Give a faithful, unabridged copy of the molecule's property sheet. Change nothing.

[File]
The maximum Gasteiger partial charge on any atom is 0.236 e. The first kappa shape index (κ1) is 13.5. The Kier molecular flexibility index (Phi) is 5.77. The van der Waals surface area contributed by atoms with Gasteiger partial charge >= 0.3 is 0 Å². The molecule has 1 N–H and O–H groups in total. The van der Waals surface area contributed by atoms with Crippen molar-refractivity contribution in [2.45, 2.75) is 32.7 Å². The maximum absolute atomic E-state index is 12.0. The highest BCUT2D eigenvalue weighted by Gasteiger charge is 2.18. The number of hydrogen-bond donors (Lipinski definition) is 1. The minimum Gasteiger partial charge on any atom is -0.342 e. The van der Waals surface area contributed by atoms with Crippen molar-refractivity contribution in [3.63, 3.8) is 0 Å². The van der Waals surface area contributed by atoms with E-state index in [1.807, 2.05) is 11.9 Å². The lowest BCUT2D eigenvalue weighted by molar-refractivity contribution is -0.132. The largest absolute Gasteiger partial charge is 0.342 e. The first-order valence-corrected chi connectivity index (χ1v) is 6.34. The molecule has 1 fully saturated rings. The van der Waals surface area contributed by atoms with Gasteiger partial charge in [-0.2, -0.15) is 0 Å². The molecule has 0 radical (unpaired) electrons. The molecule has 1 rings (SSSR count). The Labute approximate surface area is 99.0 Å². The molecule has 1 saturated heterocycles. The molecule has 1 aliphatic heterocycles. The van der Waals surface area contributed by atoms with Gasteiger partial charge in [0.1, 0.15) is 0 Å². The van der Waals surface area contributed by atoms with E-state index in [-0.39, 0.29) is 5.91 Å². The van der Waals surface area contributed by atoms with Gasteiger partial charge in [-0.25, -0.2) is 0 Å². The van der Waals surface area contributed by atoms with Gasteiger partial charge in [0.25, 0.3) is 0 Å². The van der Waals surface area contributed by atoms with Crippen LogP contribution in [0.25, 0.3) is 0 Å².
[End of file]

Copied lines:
The maximum Gasteiger partial charge on any atom is 0.236 e. The first kappa shape index (κ1) is 13.5. The Kier molecular flexibility index (Phi) is 5.77. The van der Waals surface area contributed by atoms with Gasteiger partial charge >= 0.3 is 0 Å². The molecule has 1 N–H and O–H groups in total. The van der Waals surface area contributed by atoms with Crippen molar-refractivity contribution in [2.45, 2.75) is 32.7 Å². The maximum absolute atomic E-state index is 12.0. The highest BCUT2D eigenvalue weighted by Gasteiger charge is 2.18. The number of hydrogen-bond donors (Lipinski definition) is 1. The minimum Gasteiger partial charge on any atom is -0.342 e. The van der Waals surface area contributed by atoms with Crippen molar-refractivity contribution in [3.63, 3.8) is 0 Å². The van der Waals surface area contributed by atoms with E-state index in [1.807, 2.05) is 11.9 Å². The lowest BCUT2D eigenvalue weighted by molar-refractivity contribution is -0.132. The largest absolute Gasteiger partial charge is 0.342 e. The first-order valence-corrected chi connectivity index (χ1v) is 6.34. The molecule has 1 fully saturated rings. The van der Waals surface area contributed by atoms with Gasteiger partial charge in [-0.2, -0.15) is 0 Å². The molecule has 0 radical (unpaired) electrons. The molecule has 1 rings (SSSR count). The Labute approximate surface area is 99.0 Å². The molecule has 1 saturated heterocycles. The molecule has 1 aliphatic heterocycles. The van der Waals surface area contributed by atoms with Gasteiger partial charge in [0.1, 0.15) is 0 Å². The van der Waals surface area contributed by atoms with E-state index in [-0.39, 0.29) is 5.91 Å². The van der Waals surface area contributed by atoms with Gasteiger partial charge in [-0.25, -0.2) is 0 Å². The van der Waals surface area contributed by atoms with Gasteiger partial charge in [0.25, 0.3) is 0 Å². The van der Waals surface area contributed by atoms with Crippen LogP contribution in [0.25, 0.3) is 0 Å².